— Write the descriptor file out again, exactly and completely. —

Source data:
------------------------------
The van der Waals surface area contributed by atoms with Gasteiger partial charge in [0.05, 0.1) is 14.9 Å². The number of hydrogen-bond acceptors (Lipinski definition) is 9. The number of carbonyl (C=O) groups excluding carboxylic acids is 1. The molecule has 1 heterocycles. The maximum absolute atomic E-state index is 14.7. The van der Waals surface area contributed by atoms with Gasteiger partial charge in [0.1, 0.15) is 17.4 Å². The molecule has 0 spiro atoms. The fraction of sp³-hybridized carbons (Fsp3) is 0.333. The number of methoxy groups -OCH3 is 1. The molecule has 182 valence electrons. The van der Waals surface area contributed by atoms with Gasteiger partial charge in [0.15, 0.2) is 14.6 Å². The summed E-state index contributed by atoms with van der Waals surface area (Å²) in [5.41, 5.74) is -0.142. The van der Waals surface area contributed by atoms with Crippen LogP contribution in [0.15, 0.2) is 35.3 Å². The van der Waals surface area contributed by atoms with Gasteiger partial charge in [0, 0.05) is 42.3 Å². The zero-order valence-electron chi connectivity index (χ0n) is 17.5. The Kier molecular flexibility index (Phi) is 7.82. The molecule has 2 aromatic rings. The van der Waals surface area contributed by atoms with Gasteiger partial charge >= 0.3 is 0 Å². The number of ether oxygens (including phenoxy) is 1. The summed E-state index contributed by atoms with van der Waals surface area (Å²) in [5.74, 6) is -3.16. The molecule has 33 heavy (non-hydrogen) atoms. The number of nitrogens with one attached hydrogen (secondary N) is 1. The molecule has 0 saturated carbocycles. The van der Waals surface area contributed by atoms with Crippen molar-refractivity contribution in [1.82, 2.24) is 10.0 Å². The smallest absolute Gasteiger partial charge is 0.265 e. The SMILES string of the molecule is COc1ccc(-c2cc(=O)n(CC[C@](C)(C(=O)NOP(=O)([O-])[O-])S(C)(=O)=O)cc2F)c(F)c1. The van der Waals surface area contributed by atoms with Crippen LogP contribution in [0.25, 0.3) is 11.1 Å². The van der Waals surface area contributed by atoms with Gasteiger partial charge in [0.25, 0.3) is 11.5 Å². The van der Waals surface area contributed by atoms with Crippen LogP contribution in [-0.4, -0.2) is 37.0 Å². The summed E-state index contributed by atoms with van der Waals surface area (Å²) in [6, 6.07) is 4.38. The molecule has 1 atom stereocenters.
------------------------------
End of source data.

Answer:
The van der Waals surface area contributed by atoms with Gasteiger partial charge in [0.05, 0.1) is 14.9 Å². The number of hydrogen-bond acceptors (Lipinski definition) is 9. The number of carbonyl (C=O) groups excluding carboxylic acids is 1. The molecule has 1 heterocycles. The maximum absolute atomic E-state index is 14.7. The van der Waals surface area contributed by atoms with Gasteiger partial charge in [0.1, 0.15) is 17.4 Å². The molecule has 0 spiro atoms. The fraction of sp³-hybridized carbons (Fsp3) is 0.333. The number of methoxy groups -OCH3 is 1. The molecule has 182 valence electrons. The van der Waals surface area contributed by atoms with Gasteiger partial charge in [0.15, 0.2) is 14.6 Å². The summed E-state index contributed by atoms with van der Waals surface area (Å²) in [5.41, 5.74) is -0.142. The van der Waals surface area contributed by atoms with Crippen LogP contribution in [0.15, 0.2) is 35.3 Å². The van der Waals surface area contributed by atoms with Gasteiger partial charge in [0, 0.05) is 42.3 Å². The zero-order valence-electron chi connectivity index (χ0n) is 17.5. The Kier molecular flexibility index (Phi) is 7.82. The molecule has 2 aromatic rings. The van der Waals surface area contributed by atoms with Gasteiger partial charge >= 0.3 is 0 Å². The number of ether oxygens (including phenoxy) is 1. The summed E-state index contributed by atoms with van der Waals surface area (Å²) in [5.74, 6) is -3.16. The molecule has 33 heavy (non-hydrogen) atoms. The number of nitrogens with one attached hydrogen (secondary N) is 1. The molecule has 0 saturated carbocycles. The van der Waals surface area contributed by atoms with Crippen molar-refractivity contribution in [1.82, 2.24) is 10.0 Å². The smallest absolute Gasteiger partial charge is 0.265 e. The SMILES string of the molecule is COc1ccc(-c2cc(=O)n(CC[C@](C)(C(=O)NOP(=O)([O-])[O-])S(C)(=O)=O)cc2F)c(F)c1. The van der Waals surface area contributed by atoms with Crippen LogP contribution in [0.25, 0.3) is 11.1 Å². The van der Waals surface area contributed by atoms with Gasteiger partial charge in [0.25, 0.3) is 11.5 Å². The van der Waals surface area contributed by atoms with Crippen LogP contribution in [-0.4, -0.2) is 37.0 Å². The summed E-state index contributed by atoms with van der Waals surface area (Å²) in [6, 6.07) is 4.38. The molecule has 1 atom stereocenters.